Lexum, the now for-profit software and services consulting group that are the technical brains behind the Canadian Legal Information Institute, have announced a municipal laws resource called Oyez Oyez (not to be confused with Chicago Kent’s long standing U.S. Supreme Court Oyez project). Rob Richards over at Legal Informatics has good coverage of what this new resource will be, although there are only two entities onboard so far.
Getting Local Laws
Municipal ordinances and regulations and trial court decisions are the last mile of primary law available electronically. When I worked a reference desk, the legal research questions coming in that were often hardest to answer related to what a particular town or city council had decided. These records are usually managed at the site of the decision pretty well but often the only way to get a copy is to go to that location and get a copy. Some municipalities in the United States use a stock ordinance codifier, like American Legal or Conway Greene. The benefit of this to the researcher and to the municipality is that there is consistent search feature if you are researching multiple locations, and someone else other than an overworked city clerk is responsible for the site maintenance.
The downside is that these may not be official in the meaning that most legal researchers use. If they are official, then it means you can rely on the electronic version as if it was the paper. Some, like my own current town of Newmarket, post only the popular by-laws:
**Please be advised, not all by-laws are located on this page. These are the most frequently requested by-laws. Copies of all by-laws are available through the Clerk’s department.**
There remains a trust issue, though, which is whether the documents online, official or not, are actually up to date. In the absence of any confirmation that they are, the online versions of documents – on the government site or in commercial or other databases – are pretty useless to researchers who need to know what a law says.
Trial Court Decisions
This is another area that is a constant challenge. Common law is based on precedent and the precedent is initially set in the trial court. If it is appealed, you get appellate cases at intermediate courts of appeal or at the highest court in the jurisdiction. But trial courts do not always issue written opinions, making tracking these rulings a challenge. U.S. Federal trial courts, the District Courts, are reported in print and electronic databases. But state trial courts are reported haphazardly, if at all, even in the commercial electronic databases like Westlaw or LexisNexis. Even systems that boast comprehensiveness probably do not have trial court decisions for all the jurisdictions for which they have appellate decisions.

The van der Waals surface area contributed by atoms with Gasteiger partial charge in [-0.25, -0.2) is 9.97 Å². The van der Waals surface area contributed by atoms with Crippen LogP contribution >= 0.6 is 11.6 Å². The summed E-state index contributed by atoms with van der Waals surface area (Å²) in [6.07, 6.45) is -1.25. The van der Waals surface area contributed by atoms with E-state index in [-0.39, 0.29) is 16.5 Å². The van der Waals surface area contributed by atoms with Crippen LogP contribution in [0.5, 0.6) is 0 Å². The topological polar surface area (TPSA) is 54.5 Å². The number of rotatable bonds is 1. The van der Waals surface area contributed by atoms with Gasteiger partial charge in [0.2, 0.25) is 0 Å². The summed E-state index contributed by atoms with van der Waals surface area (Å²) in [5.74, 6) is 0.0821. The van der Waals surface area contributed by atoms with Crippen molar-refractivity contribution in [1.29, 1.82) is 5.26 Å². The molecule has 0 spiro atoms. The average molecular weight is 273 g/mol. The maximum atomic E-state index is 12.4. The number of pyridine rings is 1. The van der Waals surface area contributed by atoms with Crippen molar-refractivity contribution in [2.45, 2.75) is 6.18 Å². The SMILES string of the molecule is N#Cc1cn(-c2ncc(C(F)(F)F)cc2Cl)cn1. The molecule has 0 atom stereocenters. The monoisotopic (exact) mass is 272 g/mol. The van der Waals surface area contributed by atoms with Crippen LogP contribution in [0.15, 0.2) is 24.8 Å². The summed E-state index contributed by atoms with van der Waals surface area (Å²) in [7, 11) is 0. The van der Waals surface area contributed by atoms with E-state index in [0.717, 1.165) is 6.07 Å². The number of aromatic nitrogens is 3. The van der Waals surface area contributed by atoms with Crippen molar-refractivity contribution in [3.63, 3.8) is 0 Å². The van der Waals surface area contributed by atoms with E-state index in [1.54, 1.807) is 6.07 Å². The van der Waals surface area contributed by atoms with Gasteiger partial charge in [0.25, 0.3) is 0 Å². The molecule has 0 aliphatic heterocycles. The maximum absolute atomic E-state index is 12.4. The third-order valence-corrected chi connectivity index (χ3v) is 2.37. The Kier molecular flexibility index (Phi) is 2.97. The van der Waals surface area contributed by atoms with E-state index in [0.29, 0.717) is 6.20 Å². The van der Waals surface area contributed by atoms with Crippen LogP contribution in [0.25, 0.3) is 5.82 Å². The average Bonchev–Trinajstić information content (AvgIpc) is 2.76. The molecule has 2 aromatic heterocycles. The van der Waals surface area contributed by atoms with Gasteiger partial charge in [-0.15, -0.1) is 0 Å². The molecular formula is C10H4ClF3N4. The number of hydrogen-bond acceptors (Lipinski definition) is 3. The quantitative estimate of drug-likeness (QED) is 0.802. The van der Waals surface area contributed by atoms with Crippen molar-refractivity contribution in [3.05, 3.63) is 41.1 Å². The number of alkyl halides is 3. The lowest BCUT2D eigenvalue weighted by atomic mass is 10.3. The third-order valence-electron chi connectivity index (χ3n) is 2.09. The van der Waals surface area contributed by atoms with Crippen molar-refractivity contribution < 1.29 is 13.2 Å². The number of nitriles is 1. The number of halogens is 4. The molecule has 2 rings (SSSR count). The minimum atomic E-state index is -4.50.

One might argue that a judgment that is not appealed and discussed on issues of law at a higher court isn’t to be relied on for precedential purposes. But there is substantial interest by legal researchers in knowing what a particular court or tribunal decided and an erroneous assumption that these decisions are available electronically (or in print) in every jurisdiction. At least if the court self-publishes its decisions, there is some stability in the expectation that the opinion is the latest revised version. But even that is not always a certainty. Courts are generally good at making decisions but not so reliable when it comes to legal information publishing.
The Last Mile
This is why the success of projects like Lexum’s could provide a significant benefit to researchers. Case law is a commodity because we can get the same content in multiple places and the level of quality and reliability between the free sites and the commercial sites is small to non-existent. But there are still areas of information that are hard to dig out without visiting a town hall or trial court to get a decision. You can use services like LexisNexis Courtlinkto get to a local court, but you’re just hiring a runner to photocopy on your behalf. It would be valuable to find more of this information in electronic databases. This will require the judges to make their decisions available to the publishers, and the cities and towns to be proactive about sharing and updating their information so that researchers who do not live in that municipality can get access to it online.